- How are uterine abnormalities treated? Is it always necessary to treat them?
- What are the chances of getting pregnant after treatment?
- How to carry a baby to term or close to term if you have a uterine abnormality?
- Are müllerian anomalies a common cause of recurrent miscarriages?
- What can be done to help pregnant women with uterine abnormalities?
- What other abnormalities or defects might also accompany mullerian abnormalities?
- What percentage of women with uterine abnormalities are able to carry a baby to term?
- What is Adenomyosis?
- Does Adenomyosis cause infertility?
- Does Adenomyosis cause recurrent miscarriages?
- How is Adenomyosis diagnosed? Does it need to be treated?
- What are the symptoms of Adenomyosis?
- Does a tilted uterus affect fertility?
- Does a tilted uterus increase your chances of preterm birth?
- Does a tilted uterus increase your odds of miscarriage?
Add Your Comment
You hit the nail on the head when you said “Under the awe category, it’s frickin’ amazing that babies are born at all” I see it day in and day out working at an infertility clinic. For some this miracle comes so freely and at times undesired, but for others it becomes their greatest challenge. Thank you for posting about these things, much appreciate.
Thanks for the this! Inspiring.
The more I learn about TTC, the more amazed I am that we ever became the dominant species rather than dying off.
Frozen OJ, that is EXACTLY how I feel. I’m inspired by the miracle of it all.
Aren’t we all a miracle?! 🙂
Natalia, you know it’s funny–even though the show was about defects or what could go wrong with fetal development, it honestly for some reason left me totally with the feeling you so wonderfully expressed!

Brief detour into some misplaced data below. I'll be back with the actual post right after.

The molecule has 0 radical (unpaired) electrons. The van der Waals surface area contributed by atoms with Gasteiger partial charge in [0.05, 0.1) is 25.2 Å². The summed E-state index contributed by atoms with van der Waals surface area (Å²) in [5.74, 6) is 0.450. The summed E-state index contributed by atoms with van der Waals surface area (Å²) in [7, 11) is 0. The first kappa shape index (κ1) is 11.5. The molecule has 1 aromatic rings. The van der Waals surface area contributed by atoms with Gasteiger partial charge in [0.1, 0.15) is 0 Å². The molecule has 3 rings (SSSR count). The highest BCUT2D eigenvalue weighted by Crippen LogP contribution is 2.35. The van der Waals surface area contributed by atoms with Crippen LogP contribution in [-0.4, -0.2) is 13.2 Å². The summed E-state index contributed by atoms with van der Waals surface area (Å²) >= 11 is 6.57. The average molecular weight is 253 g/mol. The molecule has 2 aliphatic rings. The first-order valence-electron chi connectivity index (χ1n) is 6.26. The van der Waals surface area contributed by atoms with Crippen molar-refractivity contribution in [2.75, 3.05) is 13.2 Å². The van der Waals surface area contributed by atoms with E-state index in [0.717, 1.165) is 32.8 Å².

After learning so much while going through treatments I have been known to say that it just seems literally impossible for anyone ever to just wake up pregnant one day! The bazillion things that have to be just perfect even prior to implantation make anyone’s pregnancy such a magical wonder to me.
When my stepsister got pregnant unassisted with her identical twin girls I was funnelling a ton of questions through my dad and he, with some medical knowledge base of his own, asked me what the heck I was talking about. Later I had to hide my shock that some identical twin questions all of us would be asking our doctor hadn’t been asked by my stepsister. I forget that fertiles spend lots of their time just trusting the dr to tell them what they need to know when they need to know it. They are very lucky to have their blissful ignorance and I felt bad peppering her with questions. 🙂
LOL! That is hilarious! And so true.
Dawn, I guess because I’m immersed in the world of infertility I have to work on not expressing shock when someone tells me they conceived quickly. About a year or so ago an acquaintance, who was in her mid to late 30s, told me she was pregnant, and I responded by asking what she had done. She looked at me like I had horns, and said, “Well, the usual, I guess.” I was so embarrassed and my explanations came across pretty lame.